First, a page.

The phenomenal turn out at the Pakistan Tehreek-e-Insaf (PTI) rally astounded many, but what stood out amongst that sea of supporters was a concert of sorts by Strings.
Social media was abuzz with both Strings and Shehzad Roy’s performance live at Minar-e-Pakistan. Strings has been largely apolitical in their music and stance, so it was surprising to see Bilal Maqsood and Faisal Kapadia come out again, they also sang at the dharna in Karachi, to make their voice heard (quite literally!) with their most poignant and socio-political song to date: “Mein Tou Dekhoonga”. The song seems to have become not only an anthem of hope but also, given its repeated play back at the PTI rally, an anthem for Imran Khan’s party as well. Gimic, strategy or heartfelt support, The Express Tribune catches up with Strings to ask if this shift in stance is here to stay.
When your song “Mein Tou Dekhoonga” initially got used by the PTI, you had stated that you were not part of the party and the song can be used by anyone hoping for change. Now the song is like an official anthem for the party. What made you guys change your mind? Are you officially members of PTI now?
No, we are not associated with any party and this song is not their official anthem. It’s just that Imran Khan really believes in the content of this song and wants it to be played in all his rallies. We support him because at the moment he seems to be our only hope. He might not be perfect but, one thing is certain, he is not corrupt and that’s the reason people are supporting him.
How different was the experience of the dharna from the Lahore Minar-e-Pakistan rally?
Minar-e-Pakistan was an entirely different experience. I was getting goose bumps while playing the song. The energy from the crowd was phenomenal. I was almost in tears, thinking that Inshallah tonight will bring about a change that will go down in history and Strings is a part of it.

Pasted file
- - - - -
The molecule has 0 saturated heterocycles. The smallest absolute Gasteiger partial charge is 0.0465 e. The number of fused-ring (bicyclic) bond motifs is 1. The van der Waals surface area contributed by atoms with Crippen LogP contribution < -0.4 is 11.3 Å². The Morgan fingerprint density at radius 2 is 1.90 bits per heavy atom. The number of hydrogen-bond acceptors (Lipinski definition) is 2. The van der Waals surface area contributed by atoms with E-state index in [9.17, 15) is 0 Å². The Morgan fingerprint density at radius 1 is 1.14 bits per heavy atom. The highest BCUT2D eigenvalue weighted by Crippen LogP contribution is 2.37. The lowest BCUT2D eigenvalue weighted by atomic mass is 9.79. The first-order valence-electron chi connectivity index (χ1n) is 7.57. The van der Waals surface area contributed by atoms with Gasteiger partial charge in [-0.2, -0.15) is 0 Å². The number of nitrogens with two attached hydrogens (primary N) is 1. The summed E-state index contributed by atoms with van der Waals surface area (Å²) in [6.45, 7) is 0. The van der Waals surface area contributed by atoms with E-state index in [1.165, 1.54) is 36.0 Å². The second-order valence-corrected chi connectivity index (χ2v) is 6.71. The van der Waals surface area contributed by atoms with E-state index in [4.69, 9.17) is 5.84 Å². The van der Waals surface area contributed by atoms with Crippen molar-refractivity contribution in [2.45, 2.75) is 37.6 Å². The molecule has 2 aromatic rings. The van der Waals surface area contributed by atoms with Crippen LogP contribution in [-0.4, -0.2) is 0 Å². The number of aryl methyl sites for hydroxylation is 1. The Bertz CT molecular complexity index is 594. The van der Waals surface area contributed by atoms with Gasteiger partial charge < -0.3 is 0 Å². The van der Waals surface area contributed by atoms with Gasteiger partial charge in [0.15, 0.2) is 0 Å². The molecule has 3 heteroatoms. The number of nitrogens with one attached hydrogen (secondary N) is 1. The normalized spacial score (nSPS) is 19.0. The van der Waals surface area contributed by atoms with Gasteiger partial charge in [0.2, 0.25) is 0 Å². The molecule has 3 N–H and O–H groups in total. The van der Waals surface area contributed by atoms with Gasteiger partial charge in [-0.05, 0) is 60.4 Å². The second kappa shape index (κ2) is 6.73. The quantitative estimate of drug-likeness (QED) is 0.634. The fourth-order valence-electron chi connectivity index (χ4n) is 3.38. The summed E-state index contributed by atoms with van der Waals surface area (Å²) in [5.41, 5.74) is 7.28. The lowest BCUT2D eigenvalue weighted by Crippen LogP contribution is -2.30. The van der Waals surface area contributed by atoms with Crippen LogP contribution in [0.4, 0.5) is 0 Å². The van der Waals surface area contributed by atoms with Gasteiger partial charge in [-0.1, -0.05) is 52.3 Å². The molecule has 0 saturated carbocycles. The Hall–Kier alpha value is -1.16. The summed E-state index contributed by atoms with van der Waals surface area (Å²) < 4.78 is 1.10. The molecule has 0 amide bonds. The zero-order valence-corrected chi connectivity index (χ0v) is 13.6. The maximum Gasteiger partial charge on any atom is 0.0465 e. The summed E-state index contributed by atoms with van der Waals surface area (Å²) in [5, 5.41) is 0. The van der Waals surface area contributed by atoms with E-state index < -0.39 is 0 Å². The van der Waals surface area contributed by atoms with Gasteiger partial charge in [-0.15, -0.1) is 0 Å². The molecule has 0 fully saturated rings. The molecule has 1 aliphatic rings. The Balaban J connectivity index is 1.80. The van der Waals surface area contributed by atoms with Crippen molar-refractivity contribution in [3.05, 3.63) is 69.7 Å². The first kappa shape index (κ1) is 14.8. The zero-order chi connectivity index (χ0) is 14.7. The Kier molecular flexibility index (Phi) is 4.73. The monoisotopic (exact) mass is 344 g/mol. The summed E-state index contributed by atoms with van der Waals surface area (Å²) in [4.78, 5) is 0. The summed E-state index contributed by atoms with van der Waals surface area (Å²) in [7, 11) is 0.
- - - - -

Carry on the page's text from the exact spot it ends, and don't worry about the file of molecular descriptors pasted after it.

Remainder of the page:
Critics may slam your performances at rallies stating that this is real politics, not a mass entertainment event. How would you defend that claim?
The world has seen art as a very strong medium to bring about change. This is exactly what we are hoping for. Was Madam Noor Jehan entertaining our soldiers with “Aay Watan Kay Sajeelay Jawano”? Please critics, wake up! All these critics have their vested interests. We made this song for the people of Pakistan and that night we were singing it to them. The connection was immensely strong, we never felt anything like that before.
Do you think it is right for artistes (be it thespians or musicians) to participate in political activism so manifestly like Strings has in recent times?
We think it’s important for every Pakistani to take interest in Pakistani politics. Our country is going through tough times and only the people of Pakistan can pull it out of this turmoil. That night was a symbolic night. There was nothing theatrical about it. Whatever we did, came right from our hearts. There is absolutely nothing wrong with it, if you believe in the cause. If we were charging to sing “Mein Tou Dekhoonga” at all the party jalsas, we would surely lose our respect and that is totally unacceptable for Strings.
There seems to be a sudden youth centric shift within Strings. Is this a conscious move, and to what end?
Yes it is true, the reason being that music cannot be made in isolation. It’s a product of your environment. We are all deeply affected by the current condition of our country. Right now our youth needs us. They need a direction. In these hard times of utter confusion and uncertainty, we hope to give them a direction through our songs.
Published in The Express Tribune, November 5th, 2011.
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